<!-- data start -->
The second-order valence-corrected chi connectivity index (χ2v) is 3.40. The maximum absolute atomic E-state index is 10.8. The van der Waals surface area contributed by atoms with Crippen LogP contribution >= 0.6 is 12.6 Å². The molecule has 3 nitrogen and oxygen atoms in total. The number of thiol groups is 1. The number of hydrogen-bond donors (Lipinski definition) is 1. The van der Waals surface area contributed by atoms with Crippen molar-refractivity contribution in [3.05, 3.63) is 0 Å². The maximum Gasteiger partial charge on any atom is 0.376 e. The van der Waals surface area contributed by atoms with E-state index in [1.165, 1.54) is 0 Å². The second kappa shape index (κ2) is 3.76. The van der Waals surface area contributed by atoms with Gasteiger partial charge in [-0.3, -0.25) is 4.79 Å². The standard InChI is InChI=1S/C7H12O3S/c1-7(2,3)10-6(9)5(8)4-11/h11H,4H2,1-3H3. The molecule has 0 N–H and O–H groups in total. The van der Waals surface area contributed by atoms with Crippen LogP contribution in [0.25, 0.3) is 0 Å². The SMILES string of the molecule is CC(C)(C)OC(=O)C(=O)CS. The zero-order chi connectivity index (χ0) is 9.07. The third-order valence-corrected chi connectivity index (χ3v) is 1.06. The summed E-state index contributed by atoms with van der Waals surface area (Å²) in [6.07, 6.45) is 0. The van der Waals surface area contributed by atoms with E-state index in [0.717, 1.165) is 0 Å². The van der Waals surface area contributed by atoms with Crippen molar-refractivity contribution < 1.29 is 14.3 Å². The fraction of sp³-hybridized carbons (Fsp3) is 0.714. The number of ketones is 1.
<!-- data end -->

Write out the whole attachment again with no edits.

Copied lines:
The second-order valence-corrected chi connectivity index (χ2v) is 3.40. The maximum absolute atomic E-state index is 10.8. The van der Waals surface area contributed by atoms with Crippen LogP contribution >= 0.6 is 12.6 Å². The molecule has 3 nitrogen and oxygen atoms in total. The number of thiol groups is 1. The number of hydrogen-bond donors (Lipinski definition) is 1. The van der Waals surface area contributed by atoms with Crippen molar-refractivity contribution in [3.05, 3.63) is 0 Å². The maximum Gasteiger partial charge on any atom is 0.376 e. The van der Waals surface area contributed by atoms with E-state index in [1.165, 1.54) is 0 Å². The second kappa shape index (κ2) is 3.76. The van der Waals surface area contributed by atoms with Gasteiger partial charge in [-0.3, -0.25) is 4.79 Å². The standard InChI is InChI=1S/C7H12O3S/c1-7(2,3)10-6(9)5(8)4-11/h11H,4H2,1-3H3. The molecule has 0 N–H and O–H groups in total. The van der Waals surface area contributed by atoms with Crippen LogP contribution in [0.25, 0.3) is 0 Å². The SMILES string of the molecule is CC(C)(C)OC(=O)C(=O)CS. The zero-order chi connectivity index (χ0) is 9.07. The third-order valence-corrected chi connectivity index (χ3v) is 1.06. The summed E-state index contributed by atoms with van der Waals surface area (Å²) in [6.07, 6.45) is 0. The van der Waals surface area contributed by atoms with E-state index in [0.717, 1.165) is 0 Å². The van der Waals surface area contributed by atoms with Crippen molar-refractivity contribution < 1.29 is 14.3 Å². The fraction of sp³-hybridized carbons (Fsp3) is 0.714. The number of ketones is 1.